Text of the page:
Facebook is pushing its own Onavo VPN service within iOS app

Facebook users in the United States, and possibly elsewhere, are starting to see, or have been seeing for some time now a new Protect option in Facebook for iOS’s navigation menu, which redirects users to the Onavo VPN app on App Store…. Read the rest of this post here


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Facebook VPN ‘Onavo Protect’ Collects User Data Spawning Privacy Concerns

Internet privacy is a big concern for many, but it’s not just governments and spy agencies that are snooping on the things you’re doing online.

Technology companies are also tracking website users in a bid to improve their products and services. And they’re constantly becoming more powerful.

Social media giant Facebook is just one example of a company that keeps tabs on your internet activities. And it’s just released its own virtual private network (VPN) service, which is called Protect.

Facebook hasn’t been hugely vocal about the service, but according to TechCrunch, it’s now available as a free download iOS users.

Essentially, Facebook uses the service to gather data from its users. It will then analyse this information in a bid to “improve Facebook products and services”.

In 2013, Facebook acquired Onavo, which developed the popular VPN and data security service. However, it’s now available as part of the Facebook app.

You’re able to access the feature by clicking onto the navigation menu and choosing “Protect”. When you do this, you’re sent sent to the Onavo app.

As well as using the app to improve its products and user interface, Facebook has also implemented it to give users peace of mind when it comes to security.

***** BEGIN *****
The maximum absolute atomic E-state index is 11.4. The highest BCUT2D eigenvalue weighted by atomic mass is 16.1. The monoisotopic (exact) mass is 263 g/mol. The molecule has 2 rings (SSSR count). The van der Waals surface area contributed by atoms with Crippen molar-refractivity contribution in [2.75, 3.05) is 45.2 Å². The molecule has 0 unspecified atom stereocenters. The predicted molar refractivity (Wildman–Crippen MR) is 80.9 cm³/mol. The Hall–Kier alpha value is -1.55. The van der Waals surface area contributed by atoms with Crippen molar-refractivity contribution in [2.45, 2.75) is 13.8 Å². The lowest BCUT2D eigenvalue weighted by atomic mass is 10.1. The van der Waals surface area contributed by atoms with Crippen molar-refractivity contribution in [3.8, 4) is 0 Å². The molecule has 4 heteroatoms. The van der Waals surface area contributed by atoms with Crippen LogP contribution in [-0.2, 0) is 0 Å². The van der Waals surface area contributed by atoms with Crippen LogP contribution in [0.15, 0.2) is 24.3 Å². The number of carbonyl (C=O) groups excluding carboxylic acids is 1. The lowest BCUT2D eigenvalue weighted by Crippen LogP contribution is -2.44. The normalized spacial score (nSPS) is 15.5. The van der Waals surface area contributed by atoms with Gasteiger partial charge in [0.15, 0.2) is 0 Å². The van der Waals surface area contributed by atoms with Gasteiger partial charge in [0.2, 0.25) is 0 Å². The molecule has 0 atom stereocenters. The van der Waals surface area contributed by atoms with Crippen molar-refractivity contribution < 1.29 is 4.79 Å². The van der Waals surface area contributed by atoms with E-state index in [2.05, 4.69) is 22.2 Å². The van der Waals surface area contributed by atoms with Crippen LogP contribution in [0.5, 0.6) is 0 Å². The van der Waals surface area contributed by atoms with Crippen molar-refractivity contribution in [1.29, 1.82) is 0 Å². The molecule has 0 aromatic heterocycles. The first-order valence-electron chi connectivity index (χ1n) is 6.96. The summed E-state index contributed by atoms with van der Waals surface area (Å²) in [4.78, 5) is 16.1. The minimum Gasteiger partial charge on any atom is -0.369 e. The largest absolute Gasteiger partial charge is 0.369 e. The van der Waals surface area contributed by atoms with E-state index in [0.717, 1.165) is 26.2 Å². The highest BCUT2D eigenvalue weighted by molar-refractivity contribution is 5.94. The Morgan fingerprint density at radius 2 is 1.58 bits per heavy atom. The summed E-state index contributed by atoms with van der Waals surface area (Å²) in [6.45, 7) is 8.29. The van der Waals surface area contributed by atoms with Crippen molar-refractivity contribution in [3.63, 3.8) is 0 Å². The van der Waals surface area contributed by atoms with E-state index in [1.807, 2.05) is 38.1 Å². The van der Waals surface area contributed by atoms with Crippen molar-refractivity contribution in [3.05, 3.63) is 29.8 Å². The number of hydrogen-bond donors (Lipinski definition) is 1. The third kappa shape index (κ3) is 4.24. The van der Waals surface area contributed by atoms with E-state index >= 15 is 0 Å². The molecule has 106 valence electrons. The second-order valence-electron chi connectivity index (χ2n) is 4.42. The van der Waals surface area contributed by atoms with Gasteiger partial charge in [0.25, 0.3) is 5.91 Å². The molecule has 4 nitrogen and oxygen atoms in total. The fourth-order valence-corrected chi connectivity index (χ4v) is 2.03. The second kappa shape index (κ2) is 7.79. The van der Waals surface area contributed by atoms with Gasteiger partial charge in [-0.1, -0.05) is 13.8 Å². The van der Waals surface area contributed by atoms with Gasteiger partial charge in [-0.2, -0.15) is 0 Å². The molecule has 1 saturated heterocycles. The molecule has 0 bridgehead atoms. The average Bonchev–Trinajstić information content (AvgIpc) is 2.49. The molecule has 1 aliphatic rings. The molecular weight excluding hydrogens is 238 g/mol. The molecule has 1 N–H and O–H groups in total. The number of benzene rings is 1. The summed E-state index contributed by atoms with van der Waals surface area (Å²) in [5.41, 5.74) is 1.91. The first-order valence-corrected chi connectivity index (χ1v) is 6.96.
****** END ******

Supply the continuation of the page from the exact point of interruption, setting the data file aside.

Currently, it’s unknown how many users have actually come across the feature within the Facebook iOS app, or if the company plans to unveil other security features.

This isn’t the first time that the feature has popped up, though. In 2016, UK-based users discovered Protect in the Facebook app, although it’s unclear if the app will be launched overseas officially.

Another reason why Facebook may be doing this is to market the service. Users are being encouraged to download it from the App Store.

In the App Store description of the app, the company writes: Onavo Protect helps keep you and your data safe when you browse and share information on the web.

“This powerful app helps keep you safe by understanding when you visit potentially malicious or harmful websites and giving you a warning.”

“It also helps keep your details secure when you login to websites or enter personal information such as bank accounts and credit card numbers.”

Onavo has since confirmed that the service has come to  iOS users in America. Speaking to TechCrunch, product manager Erez Naveh said: “We recently began letting people in the U.S. access Onavo Protect from the Facebook app on their iOS devices.”

“Like other VPNs, it acts as a secure connection to protect people from potentially harmful sites. The app may collect your mobile data traffic to help us recognize tactics that bad actors use.”

“Over time, this helps the tool work better for you and others. We let people know about this activity and other ways that Onavo uses and analyses data before they download it.”

Learn More: Why VPNs Are Incredibly Important for iOS 11 Users

iDrop News

Facebook Recommending iOS Users to ‘Protect’ Themselves by Installing Onavo VPN App